Review - Bramblestar's Storm by Erin Hunter

Tuesday, September 2, 2014



Bramblestar's Storm 
By Erin Hunter
Released: August 24th, 2014
Genre: Middle Grade
Source: Purchased


I’ll be the first to say that this review will probably be pretty biased. Warriors has been a love of mine since I first picked up Into the Wild, and unless there is something glaringly wrong with the stories – or if something happened that really rubbed me the wrong way – Warriors is always a five star read for me. But I’ll try to be as fair as possible. 

One of the biggest complains with readers of Warriors is the repetitiveness of the stories. While I never really minded it (I like seeing each cat and clan deal with the same problems but in different ways), I can certainly see why other readers might be put off by it. And the Super Editions were one of the greatest culprits of this repetitive scheme. While it would give readers an interesting outlook into a particular cat’s history, oftentimes the storyline would be exact cutouts of previous installments: first it goes over the history of the cat’s kithood, then its apprenticeship, and ultimately, they become a Warrior and overcome some sort of hurdle for the clan. The plot would vary to a degree, but not by much. 

That’s what makes Bramblestar’s Storm so interesting and refreshing to long time Warrior readers such as myself. Instead of detailing Bramblestar’s history (which we’ve read in previous books), the story jumps right into what happened after the great battle against the Dark Forest cats and Firestar’s death. This is just what readers have been dying to know!

The Dark Forest battle was very fierce and bloody and left every clan weakened and vulnerable, add on to that a rough Leaf Bare, and Bramblestar has his work cut out for him. Even a few months after the battle, Thunderclan is still healing and grieving over their lost clan leader. Bramblestar is left to pick the clan up and piece it back together, but just when spring comes along and things look like they’re getting better for all the forest cats, a great storm comes along and it rains for days on end. Ultimately, it floods the entire forest and Thunderclan is forced to relocate their camp. With their territory largely underwater, the clan eventually decides to hold up in the underground tunnels until the land dries out. But with the cold wind whistling through the tunnels, prey scarce, and limited resources – the clan is quickly becoming in danger of sickness and starvation. 

Much of the first part of the story deals with the cats adjusting to the flood and trying to survive. Bramblestar is unsure of himself, often second-guessing his orders as a leader and wondering “what Firestar would’ve done.” He’s having relationship problems with his ex-mate Squirrelflight, other clans are fighting with him over territory, and even the “twoleg” dens nearby are flooded, leaving with them a wake of frightened kittypets with no home. Unable to turn a blind eye to cats in trouble, Bramblestar decides to let some of the kittypets (Minty, Frankie, and Jessy) into the clan temporarily, garnering even more negative attention from the other clans. Bouts of Whitecough run through Thunderclan and rising water bring even more dangers when the rain doesn’t cease.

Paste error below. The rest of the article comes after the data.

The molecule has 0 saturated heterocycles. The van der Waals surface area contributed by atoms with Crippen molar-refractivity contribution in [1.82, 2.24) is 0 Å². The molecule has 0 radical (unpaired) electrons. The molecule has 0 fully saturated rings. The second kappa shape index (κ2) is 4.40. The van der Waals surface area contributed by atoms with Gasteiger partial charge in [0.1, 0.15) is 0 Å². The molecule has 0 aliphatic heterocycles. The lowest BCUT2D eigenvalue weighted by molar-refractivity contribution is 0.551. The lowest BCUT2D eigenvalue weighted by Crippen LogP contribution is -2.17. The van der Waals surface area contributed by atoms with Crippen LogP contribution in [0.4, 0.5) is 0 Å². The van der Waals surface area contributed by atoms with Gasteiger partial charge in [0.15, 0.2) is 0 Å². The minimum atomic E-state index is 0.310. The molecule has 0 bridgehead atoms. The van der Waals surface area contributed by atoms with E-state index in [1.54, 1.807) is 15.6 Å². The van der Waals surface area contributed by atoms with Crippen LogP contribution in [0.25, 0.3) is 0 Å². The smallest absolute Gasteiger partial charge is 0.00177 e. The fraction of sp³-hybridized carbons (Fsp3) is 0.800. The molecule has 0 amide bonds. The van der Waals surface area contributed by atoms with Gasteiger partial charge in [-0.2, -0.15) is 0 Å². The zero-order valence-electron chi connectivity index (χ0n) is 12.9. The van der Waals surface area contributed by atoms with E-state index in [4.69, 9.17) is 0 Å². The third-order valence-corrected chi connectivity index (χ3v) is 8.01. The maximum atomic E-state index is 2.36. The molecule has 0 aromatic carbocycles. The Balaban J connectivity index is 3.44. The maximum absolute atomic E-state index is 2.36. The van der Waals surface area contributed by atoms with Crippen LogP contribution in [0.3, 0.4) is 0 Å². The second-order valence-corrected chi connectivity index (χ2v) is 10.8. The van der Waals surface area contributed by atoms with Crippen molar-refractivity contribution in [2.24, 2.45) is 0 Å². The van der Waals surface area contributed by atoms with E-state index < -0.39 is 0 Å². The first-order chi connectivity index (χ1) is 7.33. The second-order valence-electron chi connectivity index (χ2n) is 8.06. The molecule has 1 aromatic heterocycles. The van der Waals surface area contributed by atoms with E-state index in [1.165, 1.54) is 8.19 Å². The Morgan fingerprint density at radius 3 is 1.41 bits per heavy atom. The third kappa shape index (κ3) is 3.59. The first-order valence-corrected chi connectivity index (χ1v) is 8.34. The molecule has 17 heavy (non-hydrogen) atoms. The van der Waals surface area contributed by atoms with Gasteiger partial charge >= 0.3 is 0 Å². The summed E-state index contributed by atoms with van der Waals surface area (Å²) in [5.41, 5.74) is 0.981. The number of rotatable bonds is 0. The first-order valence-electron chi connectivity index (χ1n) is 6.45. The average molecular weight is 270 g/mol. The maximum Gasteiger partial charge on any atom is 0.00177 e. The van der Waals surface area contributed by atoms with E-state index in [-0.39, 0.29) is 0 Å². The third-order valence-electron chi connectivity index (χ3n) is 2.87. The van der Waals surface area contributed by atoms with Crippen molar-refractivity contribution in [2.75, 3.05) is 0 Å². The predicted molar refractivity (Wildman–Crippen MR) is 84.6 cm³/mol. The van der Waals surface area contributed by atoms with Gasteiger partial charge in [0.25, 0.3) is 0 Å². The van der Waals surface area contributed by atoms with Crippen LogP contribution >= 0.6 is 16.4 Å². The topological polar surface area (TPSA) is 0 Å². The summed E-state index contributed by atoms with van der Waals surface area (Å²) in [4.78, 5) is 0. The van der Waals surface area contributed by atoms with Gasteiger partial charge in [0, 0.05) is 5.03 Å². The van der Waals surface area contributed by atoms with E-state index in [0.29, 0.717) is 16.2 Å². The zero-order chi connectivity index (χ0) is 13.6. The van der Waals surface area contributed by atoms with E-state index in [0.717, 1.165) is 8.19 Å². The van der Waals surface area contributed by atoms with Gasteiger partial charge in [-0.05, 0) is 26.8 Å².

But the greatest danger comes when other, more sinister animals are run out of their home and encroach on the clan cats’ forest. Shadowclan, which is half starved, can’t defend themselves the threat and it’s up to Bramblestar to decide to help them or not, against his own clan’s wishes.

Ultimately, this story is about Bramblestar really embracing his role as clan leader and following his own gut instincts. He really becomes his own cat and, after quite a bit of struggling, he decides that he isn’t Firestar – so he shouldn’t lead based on what he thought Firestar would do. He really tries his best to leave a legacy that’s worth remembering by not only his own clan, but all the forest cats. 

Like I said before, this was such a refreshing read! I loved getting to see Thunderclan after their great leader died and I loved getting reintroduced to old favorites, like Jayfeather, Graystripe, and Sandstorm. Not only that, but the ending of the story led me to believe that Erin Hunter hasn’t decided to leave Thunderclan’s story just yet. I hope that we’ll get another series based on the going-on after Firestar. There was also a heavy emphasis on Skyclan and how they were mistreated in the past; perhaps this is a hint as well, that the next series will be based on Skyclan? I can only hope!

Overall, this was a quick and enticing read. Warrior fans won’t be disappointed. If you haven’t read Warriors, I implore you to look into it – particularly if you like reading books about animals. And if you are that bored, disillusioned Warriors fan that I mentioned at the beginning, be sure to give this Super Edition a try – it’s different and promising! You’ll be reminded of why you fell in love with the series in the first place.

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